Google, a subsidiary of Alphabet, announced on Monday that it had discontinued its service in mainland China due to low usage. One of its final products in the second-largest economy in the world will no longer be produced as a result of the change.
Users are now redirected to the Hong Kong version of the service from Google Translate’s dedicated website for mainland China. This, however, is inaccessible from China’s mainland.
Due to low usage, Google Translate will no longer be available in mainland China, the company announced in a statement.
Google’s relationship with the Chinese market has been tumultuous. The Chinese government’s strict online censorship prompted the American technology giant to withdraw its search engine from China in 2010. The Chinese government has also effectively blocked its other services, including Google Maps and Gmail. As a result, regional rivals like the search engine Baidu and Tencent, a leader in gaming and social media have taken over in terms of search and translation on the Chinese internet.
These days, Google’s presence in China is incredibly limited. Smartphones and other hardware components are made in China. However, The New York Times revealed in its report from last month that Google has moved some of the manufacturing of its Pixel smartphones to Vietnam.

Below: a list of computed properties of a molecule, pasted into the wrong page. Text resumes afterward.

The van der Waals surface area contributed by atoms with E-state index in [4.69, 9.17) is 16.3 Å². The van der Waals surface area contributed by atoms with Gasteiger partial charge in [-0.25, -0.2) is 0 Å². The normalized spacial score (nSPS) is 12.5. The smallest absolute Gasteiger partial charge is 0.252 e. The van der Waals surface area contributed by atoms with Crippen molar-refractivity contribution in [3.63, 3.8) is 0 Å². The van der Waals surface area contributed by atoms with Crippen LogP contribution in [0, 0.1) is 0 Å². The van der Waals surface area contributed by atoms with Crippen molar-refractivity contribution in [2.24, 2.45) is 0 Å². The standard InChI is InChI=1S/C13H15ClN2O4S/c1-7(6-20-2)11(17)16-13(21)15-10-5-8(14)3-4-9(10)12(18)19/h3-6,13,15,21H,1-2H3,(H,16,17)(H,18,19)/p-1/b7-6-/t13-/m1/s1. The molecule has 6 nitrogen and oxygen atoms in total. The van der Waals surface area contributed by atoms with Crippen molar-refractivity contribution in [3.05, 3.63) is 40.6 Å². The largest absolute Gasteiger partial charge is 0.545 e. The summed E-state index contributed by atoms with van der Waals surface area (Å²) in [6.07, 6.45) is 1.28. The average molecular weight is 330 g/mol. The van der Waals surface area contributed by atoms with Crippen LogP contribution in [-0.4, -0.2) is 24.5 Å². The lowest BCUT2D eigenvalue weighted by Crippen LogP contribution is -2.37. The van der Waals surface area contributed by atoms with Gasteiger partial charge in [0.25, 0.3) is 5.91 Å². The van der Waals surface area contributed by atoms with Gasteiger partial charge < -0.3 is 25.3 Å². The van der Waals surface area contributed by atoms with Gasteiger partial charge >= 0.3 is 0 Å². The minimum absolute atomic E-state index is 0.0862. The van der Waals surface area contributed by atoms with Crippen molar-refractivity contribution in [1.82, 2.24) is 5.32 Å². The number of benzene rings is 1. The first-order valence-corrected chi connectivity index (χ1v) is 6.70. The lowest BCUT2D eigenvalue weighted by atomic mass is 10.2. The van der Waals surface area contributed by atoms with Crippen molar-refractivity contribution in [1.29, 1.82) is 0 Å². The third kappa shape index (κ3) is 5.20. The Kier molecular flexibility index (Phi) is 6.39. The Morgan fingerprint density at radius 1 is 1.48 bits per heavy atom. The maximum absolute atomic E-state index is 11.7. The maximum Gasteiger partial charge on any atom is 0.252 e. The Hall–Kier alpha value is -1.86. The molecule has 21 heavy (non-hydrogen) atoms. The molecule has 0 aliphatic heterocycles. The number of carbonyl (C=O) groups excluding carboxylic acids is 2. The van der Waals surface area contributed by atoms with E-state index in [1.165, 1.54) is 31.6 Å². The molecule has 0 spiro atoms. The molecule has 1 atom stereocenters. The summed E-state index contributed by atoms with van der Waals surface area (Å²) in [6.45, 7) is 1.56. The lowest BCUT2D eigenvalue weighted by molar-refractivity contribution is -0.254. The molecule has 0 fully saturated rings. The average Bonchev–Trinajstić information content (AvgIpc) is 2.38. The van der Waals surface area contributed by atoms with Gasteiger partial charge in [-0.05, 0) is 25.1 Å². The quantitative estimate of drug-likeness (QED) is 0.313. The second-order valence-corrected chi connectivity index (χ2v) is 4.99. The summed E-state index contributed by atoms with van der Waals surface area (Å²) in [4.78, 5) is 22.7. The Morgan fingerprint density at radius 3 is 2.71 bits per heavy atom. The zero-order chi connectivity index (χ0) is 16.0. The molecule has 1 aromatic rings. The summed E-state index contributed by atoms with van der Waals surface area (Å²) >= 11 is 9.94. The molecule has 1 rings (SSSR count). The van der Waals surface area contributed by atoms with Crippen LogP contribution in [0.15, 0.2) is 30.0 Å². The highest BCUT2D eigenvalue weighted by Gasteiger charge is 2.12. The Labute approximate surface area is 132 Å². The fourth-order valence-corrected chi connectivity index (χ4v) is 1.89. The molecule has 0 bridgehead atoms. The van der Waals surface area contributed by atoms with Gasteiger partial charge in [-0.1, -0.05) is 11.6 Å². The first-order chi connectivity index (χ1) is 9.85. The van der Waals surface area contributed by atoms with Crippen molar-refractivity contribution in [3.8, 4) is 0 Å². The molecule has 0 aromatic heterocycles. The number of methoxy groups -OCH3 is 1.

Though the Google Play Store is inaccessible in China, the company is also attempting to convince Chinese programmers to create apps for its Android operating system that will be made available globally.
In 2018, Google was considering re-launching its search engine in China. However, the company ultimately abandoned that plan in response to criticism from both employees and politicians.
The ongoing tensions between the United States and China in the technology sector have put American businesses in the crosshairs. Washington is still concerned about China’s potential access to sensitive technologies in industries like semiconductors and artificial intelligence. American chip manufacturer Nvidia revealed that Beijing would be unable to purchase certain company components from Washington.